by Judy Dean
I’m skipping the final presidential debate tonight: I dropped out after the first. This election cycle has taken such an emotional and physical toll on me that I’ve withdrawn from media (harder than it sounds) until November 8. After I vote I’ll be ready, I hope, to tune back in.
Today I stumbled upon this bit I started in July. A tough summer has turned into an even harder fall. If you feel beat up by current events you are not alone.
THE SADDEST MONTH
Over the several weeks we’ve experienced a storm surge of bad news. Some of the more distressing stories include:
• June 12, Orlando: A deranged man walked into a gay nightclub and massacred 49 people, 53 others were wounded. Biggest hate crime in US history.
• June 23: The UK voted to leave the European Union, sending shock waves around the globe.
• July 5 and July 6: Two African-American men from Baton Rouge and St. Paul were shot by police, triggering violent protests in both cities.
• July 7, Dallas: Five police officers were killed and nine were wounded when a lone gunman opened fire on a peaceful protest in support of “Black Lives Matter.” This was the deadliest incident for law enforcement since 9/11.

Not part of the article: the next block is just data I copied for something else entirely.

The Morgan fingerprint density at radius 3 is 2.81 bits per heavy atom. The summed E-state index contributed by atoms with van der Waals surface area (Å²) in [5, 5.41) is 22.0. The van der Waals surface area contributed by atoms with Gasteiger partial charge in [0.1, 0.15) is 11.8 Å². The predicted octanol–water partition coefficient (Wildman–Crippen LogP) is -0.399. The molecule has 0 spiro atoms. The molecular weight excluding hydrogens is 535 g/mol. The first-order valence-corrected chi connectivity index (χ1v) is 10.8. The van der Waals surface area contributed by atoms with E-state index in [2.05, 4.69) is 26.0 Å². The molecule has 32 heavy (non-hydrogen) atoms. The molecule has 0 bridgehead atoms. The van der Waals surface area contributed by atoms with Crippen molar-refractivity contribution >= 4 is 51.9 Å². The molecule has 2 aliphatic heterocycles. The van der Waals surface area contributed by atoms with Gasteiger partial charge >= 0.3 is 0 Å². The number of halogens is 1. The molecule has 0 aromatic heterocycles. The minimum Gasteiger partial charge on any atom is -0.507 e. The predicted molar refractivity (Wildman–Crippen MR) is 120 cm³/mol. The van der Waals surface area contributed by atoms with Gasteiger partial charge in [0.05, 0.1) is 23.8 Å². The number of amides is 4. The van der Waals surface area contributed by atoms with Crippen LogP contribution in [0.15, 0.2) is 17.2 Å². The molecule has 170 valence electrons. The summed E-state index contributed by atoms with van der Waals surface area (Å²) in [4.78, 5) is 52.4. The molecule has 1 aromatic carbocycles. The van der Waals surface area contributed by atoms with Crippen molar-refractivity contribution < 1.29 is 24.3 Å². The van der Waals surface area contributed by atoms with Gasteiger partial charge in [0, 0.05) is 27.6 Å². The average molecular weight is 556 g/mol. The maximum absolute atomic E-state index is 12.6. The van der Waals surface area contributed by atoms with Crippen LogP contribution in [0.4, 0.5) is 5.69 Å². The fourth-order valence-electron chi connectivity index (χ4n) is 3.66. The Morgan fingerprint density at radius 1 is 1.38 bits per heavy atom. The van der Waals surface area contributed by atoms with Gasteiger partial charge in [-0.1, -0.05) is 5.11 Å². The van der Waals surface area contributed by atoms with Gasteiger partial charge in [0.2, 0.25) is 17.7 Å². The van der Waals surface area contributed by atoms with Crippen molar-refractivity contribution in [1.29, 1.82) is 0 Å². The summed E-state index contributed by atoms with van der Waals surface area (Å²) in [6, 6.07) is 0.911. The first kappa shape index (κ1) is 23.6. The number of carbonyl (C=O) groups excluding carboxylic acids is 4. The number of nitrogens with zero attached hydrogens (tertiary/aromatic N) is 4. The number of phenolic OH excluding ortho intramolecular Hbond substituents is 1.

• July 14, Nice, France: A crazy man in a giant truck mowed down 84 innocent civilians and injured more than 300 others during a Bastille Day celebration.
• July 15, Turkey: A coup to overthrow the government is thwarted but the country remains in turmoil. My niece is currently living and working in Istanbul but was thankfully at home in the US the week of the coup.
• Syria makes me weep: unimaginable human suffering.
As if that’s not enough, the backdrop to all this has been the presidential race. Trump’s hateful speech sickens me and fills me with dread. I don’t fully understand what’s happening but it seems to me that fear is at the heart of it and that all this bad news somehow fuels his popularity.
I remember the post-9/11 news as being nearly unbearable: tragedy on tragedy. Recent news is different but strangely similar. Stories come from every direction and the violence seems utterly unpredictable. Crazy men with guns dominate most of it. Fear of ISIS is real even if the actual physical threat (at least from where I sit) seems pretty abstract at the moment. May it continue to be so.
It’s the middle of summer but the mood is dark. I’m personally experiencing “grief fatigue” as events pile on top of each other. What terrible thing will we hear about tomorrow? Like many others, I feel anxious and helpless, especially when it comes to Trump and random violence. Tonight, I find myself longing for some healing summer rain and a bit of relief from these hot and uncertain times.